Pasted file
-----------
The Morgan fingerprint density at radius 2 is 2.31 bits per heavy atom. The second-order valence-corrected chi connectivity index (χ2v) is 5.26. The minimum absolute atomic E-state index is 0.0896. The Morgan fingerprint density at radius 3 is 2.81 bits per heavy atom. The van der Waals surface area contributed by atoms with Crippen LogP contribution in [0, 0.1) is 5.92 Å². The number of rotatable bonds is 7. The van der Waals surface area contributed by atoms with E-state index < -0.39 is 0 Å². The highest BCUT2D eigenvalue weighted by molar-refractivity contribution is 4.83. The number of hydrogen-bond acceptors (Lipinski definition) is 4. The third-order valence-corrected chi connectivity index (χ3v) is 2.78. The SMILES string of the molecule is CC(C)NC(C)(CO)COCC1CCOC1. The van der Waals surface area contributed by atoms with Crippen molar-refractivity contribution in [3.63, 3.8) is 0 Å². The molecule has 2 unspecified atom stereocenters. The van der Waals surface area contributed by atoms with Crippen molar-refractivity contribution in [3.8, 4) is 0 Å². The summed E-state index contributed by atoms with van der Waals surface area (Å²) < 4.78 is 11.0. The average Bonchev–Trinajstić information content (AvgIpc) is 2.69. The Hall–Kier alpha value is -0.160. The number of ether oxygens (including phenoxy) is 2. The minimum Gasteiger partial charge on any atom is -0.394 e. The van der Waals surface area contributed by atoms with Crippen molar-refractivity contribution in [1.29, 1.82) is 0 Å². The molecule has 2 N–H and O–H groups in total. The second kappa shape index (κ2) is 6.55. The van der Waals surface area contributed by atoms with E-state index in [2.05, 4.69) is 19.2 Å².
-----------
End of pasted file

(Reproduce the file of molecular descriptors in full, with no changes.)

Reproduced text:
The Morgan fingerprint density at radius 2 is 2.31 bits per heavy atom. The second-order valence-corrected chi connectivity index (χ2v) is 5.26. The minimum absolute atomic E-state index is 0.0896. The Morgan fingerprint density at radius 3 is 2.81 bits per heavy atom. The van der Waals surface area contributed by atoms with Crippen LogP contribution in [0, 0.1) is 5.92 Å². The number of rotatable bonds is 7. The van der Waals surface area contributed by atoms with E-state index < -0.39 is 0 Å². The highest BCUT2D eigenvalue weighted by molar-refractivity contribution is 4.83. The number of hydrogen-bond acceptors (Lipinski definition) is 4. The third-order valence-corrected chi connectivity index (χ3v) is 2.78. The SMILES string of the molecule is CC(C)NC(C)(CO)COCC1CCOC1. The van der Waals surface area contributed by atoms with Crippen molar-refractivity contribution in [3.63, 3.8) is 0 Å². The molecule has 2 unspecified atom stereocenters. The van der Waals surface area contributed by atoms with Crippen molar-refractivity contribution in [3.8, 4) is 0 Å². The summed E-state index contributed by atoms with van der Waals surface area (Å²) < 4.78 is 11.0. The average Bonchev–Trinajstić information content (AvgIpc) is 2.69. The Hall–Kier alpha value is -0.160. The number of ether oxygens (including phenoxy) is 2. The minimum Gasteiger partial charge on any atom is -0.394 e. The van der Waals surface area contributed by atoms with Crippen molar-refractivity contribution in [1.29, 1.82) is 0 Å². The molecule has 2 N–H and O–H groups in total. The second kappa shape index (κ2) is 6.55. The van der Waals surface area contributed by atoms with E-state index in [2.05, 4.69) is 19.2 Å².